The mobile storefront was once a golden, wide open field populated by manufacturers a plenty, hoping to best each other with better and cheaper handsets. All of this was with the intention of gaining some rays of sunlight from the shade of Nokia and BlackBerry.
Nokia attracted users with polyphonic ringtones, swop covers and build quality so solid that you could run it over with a truck. Its main competitor, BlackBerry, had a full keyboard, a funky click ball and real email! Times have changed quickly and sharply for BlackBerry, and it’s now almost all gone; its dwindling user base now with less than 1 million UK users.
Lower Than Windows
The once dominant enterprise powerhouse also attracted a wide teen user base with services like BBM. They have tried everything from going back to basics to trying something completely new. The latest figures from eMarketer show that it’s all but over for the Blackberry with 700,000 remaining users in the UK.
“BlackBerry’s fall from grace has been spectacular, but these latest figures show that even its previously loyal core seems to be leaving in droves.” – Bill Fisher, UK analyst at eMarketer
Already surpassed by 3.3million Windows Phone users, and with salt firmly rubbed into the wounds, it will only get worse for Blackberry. The user base will shrink more unless something drastic happens, predicted to dip below 400,000 users by 2017 – leaving it well in the realms of being included in the ‘others’ piece of the pie chart being dominated by iOS and Android.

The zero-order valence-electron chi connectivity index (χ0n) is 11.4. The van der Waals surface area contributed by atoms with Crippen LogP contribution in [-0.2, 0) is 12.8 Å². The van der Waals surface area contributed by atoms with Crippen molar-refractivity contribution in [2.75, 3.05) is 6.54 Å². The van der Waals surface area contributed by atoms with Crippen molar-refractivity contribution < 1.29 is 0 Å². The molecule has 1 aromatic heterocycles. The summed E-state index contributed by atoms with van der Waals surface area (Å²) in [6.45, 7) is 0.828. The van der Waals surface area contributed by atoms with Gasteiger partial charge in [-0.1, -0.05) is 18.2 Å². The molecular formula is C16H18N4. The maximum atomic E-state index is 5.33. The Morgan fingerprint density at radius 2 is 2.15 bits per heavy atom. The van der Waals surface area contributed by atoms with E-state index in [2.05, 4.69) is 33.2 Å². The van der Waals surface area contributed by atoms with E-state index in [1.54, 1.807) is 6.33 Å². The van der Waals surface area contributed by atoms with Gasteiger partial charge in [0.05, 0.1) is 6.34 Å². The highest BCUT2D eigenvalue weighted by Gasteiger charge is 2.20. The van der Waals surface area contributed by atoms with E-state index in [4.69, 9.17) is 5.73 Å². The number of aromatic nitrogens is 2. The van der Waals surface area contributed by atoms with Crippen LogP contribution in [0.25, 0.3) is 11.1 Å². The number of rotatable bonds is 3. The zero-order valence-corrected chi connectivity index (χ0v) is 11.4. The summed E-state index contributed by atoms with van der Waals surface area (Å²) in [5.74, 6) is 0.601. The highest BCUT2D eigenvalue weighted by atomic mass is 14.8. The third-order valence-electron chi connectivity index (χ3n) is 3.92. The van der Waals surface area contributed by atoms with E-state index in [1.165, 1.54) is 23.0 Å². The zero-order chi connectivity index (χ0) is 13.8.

BlackBerry et al
Blackberry held 8% of the market just two years ago, and Fisher discussed a market that is totally blacked out by Apple and Google’s Android, and the very real chance Blackberry will “drop off the map completely, leaving us with just three main players in the UK market.”
Android is expected to continue to lead the market with 56.2% market share for the foreseeable future. Followed by Apple’s iOS on 32.2 per cent and Windows Phone with 8.5 per cent, that leaves just 1.9% for Blackberry to grab hold of – will they even be around a year from now?Source: eMarketer